Christianity in Rome

Christianity in Rome

The Church of Rome started in the mid 1st century. The Church of Jerusalem started on the day of Pentecost. Form there, Christianity spread quickly to all the major cities of the Middle East. The first centers of Christianity were Jerusalem, Antioch, Ephesus, Alexandria, and Rome. For the first 400 years, Rome was Orthodox in every sense. Then, as a result of differences in language, political circumstances, and geography, they began to change. The Bishops of Rome started wanting more and more political power. They were unhappy with being recognized as “first among equals” by Bishops in Jerusalem, Antioch, Alexandria, and Constantinople.

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Then the Bishops of Rome began to demand that they recognize them as the “supreme Bishop” of the whole Church. The people of Rome would not listen, so Rome was separated creating the Roman Catholic Church. On the chart Russia has the highest population of Eastern Orthodox people. But on the other hand Greece has the highest percentage of their population that is Eastern Orthodox. It would be accurate to say that the Patriarch of Constantinople has great power over Russia, Ukraine and Ethiopia because the majority of the population in these three places is Eastern Orthodox.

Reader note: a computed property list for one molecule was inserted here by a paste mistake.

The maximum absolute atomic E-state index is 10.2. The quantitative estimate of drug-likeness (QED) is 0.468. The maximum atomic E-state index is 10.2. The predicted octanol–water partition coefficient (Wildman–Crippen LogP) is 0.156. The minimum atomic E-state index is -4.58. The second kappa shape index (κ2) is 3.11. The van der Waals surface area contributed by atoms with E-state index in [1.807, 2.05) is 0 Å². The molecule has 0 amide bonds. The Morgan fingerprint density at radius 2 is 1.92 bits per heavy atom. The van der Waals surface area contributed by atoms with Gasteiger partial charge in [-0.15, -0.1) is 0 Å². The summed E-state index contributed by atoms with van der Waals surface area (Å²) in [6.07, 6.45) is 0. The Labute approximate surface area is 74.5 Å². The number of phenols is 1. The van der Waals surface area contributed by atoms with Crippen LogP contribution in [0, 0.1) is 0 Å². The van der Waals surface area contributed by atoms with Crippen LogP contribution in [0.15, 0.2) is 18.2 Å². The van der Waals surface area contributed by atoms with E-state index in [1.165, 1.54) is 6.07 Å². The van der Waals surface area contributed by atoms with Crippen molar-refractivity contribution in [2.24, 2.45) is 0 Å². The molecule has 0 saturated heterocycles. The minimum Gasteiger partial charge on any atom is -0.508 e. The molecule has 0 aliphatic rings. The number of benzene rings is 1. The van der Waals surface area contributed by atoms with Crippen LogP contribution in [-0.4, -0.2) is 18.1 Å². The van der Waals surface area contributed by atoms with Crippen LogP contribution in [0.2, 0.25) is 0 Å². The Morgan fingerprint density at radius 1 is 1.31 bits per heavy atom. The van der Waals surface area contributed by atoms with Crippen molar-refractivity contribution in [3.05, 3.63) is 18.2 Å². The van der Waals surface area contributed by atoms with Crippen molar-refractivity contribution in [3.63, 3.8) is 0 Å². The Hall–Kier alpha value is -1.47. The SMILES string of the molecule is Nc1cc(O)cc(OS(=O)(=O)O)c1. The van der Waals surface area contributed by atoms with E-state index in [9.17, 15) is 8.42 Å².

So this leads them all to listen and to follow the Patriarch of Constantinople. The dangers faced by the Christians in Rome meant that they had to meet in secret. They usually used underground tombs as these were literally out of sight. Rome had a large number of poor people within its population and Christianity continued to grow. In AD 313, the Emperor Constantine made Christianity legal and for the first time, they were allowed to openly worship. Churches were quickly built not just in Rome but throughout the empire. In AD 391, the worship of other gods was made illegal.


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